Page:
60s Thai Funk Radio
I wake up here and I want to die. My mom says don’t leave the AC on. My mom says eat breakfast before school. The TV says there’s a war going on. My mom says pull your pants up and stand up straight. Maybe I don’t want to die, just to disappear.
I’m failing Algebra but I have my own pair of headphones and I can wake up early without an alarm. My mom says I am lazy and she sits at the table smoking and reading her horoscope. The newspaper says Libra will get lucky this week, a large amount of money could be headed your way - just make sure to keep your eyes open. The TV says there’s a war going on, so I put my headphones on and turn the radio to 98.9 FM, 60s Thai Funk Radio.
The girl who sits in front of me in English class wears her hair up in a ponytail every day, so tight I can imagine that little piece of elastic pulling her hair out of her skull and her brains falling out all over the desk. My English teacher says wake up and please stand for the pledge of allegiance, but I don’t feel like standing up so maybe my mom is right about me being lazy. My mom says if you’re going to stand around stand up straight. My mom says look me in the eye when you talk to me.
I skate down the sidewalk after the sun goes down and I don’t think about dying. My mom hates the desert, says her skin has been dry since ’77 but she won’t move. Says she’s stuck. I’ve never been further than the county line so I learn to love it, I put my headphones on, turn on the radio. My mom says don’t go further than the old barn. My mom says don’t skate after sunset and I do it anyway. I skate down the sidewalk and I imagine the sand eating the sky.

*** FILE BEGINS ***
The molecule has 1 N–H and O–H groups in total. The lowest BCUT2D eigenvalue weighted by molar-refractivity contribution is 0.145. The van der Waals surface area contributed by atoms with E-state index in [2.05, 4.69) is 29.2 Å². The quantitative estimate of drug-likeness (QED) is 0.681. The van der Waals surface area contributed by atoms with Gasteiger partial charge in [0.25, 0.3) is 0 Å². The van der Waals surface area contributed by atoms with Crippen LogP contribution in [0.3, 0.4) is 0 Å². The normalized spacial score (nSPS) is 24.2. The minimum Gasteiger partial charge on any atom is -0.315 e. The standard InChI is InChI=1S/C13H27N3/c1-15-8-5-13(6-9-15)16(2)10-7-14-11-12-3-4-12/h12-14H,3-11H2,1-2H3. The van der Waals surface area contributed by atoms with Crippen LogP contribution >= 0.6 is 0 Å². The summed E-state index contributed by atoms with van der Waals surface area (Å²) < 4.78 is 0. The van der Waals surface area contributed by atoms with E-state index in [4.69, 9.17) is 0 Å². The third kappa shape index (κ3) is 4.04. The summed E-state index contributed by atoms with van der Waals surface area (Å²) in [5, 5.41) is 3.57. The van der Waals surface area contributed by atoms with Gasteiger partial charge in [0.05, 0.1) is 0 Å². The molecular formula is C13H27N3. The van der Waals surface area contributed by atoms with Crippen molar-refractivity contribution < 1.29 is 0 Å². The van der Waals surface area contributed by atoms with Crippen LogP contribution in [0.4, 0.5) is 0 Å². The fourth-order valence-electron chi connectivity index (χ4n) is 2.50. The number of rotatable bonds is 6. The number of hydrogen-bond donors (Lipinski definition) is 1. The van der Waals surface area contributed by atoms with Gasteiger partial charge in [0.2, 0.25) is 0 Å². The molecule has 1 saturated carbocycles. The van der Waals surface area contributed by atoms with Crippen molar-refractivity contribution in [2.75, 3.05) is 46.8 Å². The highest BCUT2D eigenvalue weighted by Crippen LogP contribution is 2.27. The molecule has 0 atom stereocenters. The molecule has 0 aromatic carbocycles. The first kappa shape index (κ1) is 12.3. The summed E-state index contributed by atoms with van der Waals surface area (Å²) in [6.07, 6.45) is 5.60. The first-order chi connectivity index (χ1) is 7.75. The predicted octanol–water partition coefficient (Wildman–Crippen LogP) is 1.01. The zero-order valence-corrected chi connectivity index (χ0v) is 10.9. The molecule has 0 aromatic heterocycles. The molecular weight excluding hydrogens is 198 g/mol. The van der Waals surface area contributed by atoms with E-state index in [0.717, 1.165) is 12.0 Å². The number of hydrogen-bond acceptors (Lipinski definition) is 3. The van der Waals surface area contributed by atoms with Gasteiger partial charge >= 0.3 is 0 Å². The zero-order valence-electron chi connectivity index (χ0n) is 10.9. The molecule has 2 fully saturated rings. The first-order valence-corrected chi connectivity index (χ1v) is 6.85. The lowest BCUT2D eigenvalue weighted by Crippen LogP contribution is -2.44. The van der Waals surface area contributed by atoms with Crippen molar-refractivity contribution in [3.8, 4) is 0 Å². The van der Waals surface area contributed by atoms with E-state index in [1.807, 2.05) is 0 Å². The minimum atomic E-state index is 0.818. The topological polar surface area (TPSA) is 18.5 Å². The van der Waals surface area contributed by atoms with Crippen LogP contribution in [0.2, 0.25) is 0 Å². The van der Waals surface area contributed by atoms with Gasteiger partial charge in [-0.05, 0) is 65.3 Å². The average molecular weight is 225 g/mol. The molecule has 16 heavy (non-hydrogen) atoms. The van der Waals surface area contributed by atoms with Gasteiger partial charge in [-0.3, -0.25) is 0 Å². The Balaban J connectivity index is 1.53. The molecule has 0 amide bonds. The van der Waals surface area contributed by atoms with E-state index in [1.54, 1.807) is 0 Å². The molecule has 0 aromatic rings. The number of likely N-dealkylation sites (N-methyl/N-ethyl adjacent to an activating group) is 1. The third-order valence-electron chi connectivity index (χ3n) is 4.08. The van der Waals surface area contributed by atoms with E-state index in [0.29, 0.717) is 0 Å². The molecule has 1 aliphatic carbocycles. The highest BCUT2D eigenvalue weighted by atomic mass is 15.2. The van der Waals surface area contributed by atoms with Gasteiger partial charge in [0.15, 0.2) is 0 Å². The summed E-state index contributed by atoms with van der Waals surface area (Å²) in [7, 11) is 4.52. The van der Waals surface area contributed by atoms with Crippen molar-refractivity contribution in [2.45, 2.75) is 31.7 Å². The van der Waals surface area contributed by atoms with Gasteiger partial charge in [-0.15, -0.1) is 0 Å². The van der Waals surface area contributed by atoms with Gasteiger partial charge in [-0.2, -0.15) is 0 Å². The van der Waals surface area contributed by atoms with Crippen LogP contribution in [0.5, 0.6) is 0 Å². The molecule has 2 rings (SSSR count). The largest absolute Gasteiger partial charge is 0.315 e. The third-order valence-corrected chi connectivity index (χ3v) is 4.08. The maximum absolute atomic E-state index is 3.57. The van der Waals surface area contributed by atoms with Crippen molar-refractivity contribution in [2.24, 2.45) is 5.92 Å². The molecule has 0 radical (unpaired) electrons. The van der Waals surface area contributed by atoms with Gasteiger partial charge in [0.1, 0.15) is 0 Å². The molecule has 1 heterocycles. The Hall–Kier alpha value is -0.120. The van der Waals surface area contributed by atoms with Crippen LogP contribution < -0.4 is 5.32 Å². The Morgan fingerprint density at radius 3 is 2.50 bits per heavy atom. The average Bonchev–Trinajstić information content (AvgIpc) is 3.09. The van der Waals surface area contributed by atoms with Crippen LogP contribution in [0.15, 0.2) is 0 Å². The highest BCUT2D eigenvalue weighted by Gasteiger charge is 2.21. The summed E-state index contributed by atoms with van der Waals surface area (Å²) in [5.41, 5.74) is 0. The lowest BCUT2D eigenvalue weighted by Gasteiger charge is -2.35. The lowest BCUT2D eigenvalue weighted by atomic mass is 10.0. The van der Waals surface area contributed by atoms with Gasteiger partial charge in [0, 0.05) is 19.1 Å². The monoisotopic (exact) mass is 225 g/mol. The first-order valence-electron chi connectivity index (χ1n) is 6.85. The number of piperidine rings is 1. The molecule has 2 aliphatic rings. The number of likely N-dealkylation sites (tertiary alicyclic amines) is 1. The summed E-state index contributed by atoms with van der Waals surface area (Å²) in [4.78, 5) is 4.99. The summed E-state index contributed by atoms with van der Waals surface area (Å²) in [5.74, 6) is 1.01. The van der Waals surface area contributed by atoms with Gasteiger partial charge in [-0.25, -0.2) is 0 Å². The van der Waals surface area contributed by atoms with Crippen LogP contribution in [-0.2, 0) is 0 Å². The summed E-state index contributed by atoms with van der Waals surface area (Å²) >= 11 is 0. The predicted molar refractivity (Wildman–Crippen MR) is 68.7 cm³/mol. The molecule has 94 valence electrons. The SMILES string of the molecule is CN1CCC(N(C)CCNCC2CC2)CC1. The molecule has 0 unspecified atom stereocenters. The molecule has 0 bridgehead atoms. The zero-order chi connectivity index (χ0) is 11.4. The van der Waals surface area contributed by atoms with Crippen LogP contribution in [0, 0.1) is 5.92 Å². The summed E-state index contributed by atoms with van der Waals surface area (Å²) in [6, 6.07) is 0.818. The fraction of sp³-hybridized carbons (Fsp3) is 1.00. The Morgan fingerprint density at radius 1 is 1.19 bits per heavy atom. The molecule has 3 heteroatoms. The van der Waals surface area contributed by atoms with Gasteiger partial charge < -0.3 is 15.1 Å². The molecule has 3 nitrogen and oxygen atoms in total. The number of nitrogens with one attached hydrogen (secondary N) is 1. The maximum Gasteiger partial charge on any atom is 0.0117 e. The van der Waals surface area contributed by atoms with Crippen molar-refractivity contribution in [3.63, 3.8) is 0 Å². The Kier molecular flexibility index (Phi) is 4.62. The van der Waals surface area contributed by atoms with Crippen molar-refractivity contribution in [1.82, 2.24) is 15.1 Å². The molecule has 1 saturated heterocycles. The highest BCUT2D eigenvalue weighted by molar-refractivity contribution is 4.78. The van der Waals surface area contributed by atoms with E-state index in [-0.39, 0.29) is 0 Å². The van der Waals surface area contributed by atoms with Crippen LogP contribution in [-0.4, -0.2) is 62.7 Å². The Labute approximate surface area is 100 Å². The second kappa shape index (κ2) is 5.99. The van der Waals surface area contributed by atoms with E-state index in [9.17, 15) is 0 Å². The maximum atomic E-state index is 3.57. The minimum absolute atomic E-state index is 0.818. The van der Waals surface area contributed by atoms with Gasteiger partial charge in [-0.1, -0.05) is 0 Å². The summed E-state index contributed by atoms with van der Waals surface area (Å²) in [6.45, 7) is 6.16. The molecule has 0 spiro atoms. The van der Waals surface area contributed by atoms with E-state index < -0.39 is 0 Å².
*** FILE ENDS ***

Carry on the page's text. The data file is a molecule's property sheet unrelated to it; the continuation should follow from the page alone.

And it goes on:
I go to sleep here. My mom falls asleep in her recliner with the TV on. The TV says the earth is going to burn. I leave the AC on.
Four Pieces -
Phone Call With the Mystics
In the first corner, challenger number one: standing as tall as the ceiling and covered in a thin layer of earth, there is only a distant howl. In the next corner, challenger number two: sitting with his legs crossed and a cigarette dangling from his mouth, holding a worn paperback and smiling slyly as the smoke circles his head and envelops him whole. In another corner, challenger number three: sitting cross-legged on the floor, shirtless with eyes painted all over his torso and candles burning by his feet, smelling so strongly of incense and regret that I can barely breathe. In the final corner, challenger number four: body covered in snakes, unearthly glow surrounding his hair, which is the same transparent shade as his skin. I pull all my rings from my fingers and they clatter to the floor in a cascade of metal. I hang up the phone and turn my back to them, disappearing into the dark.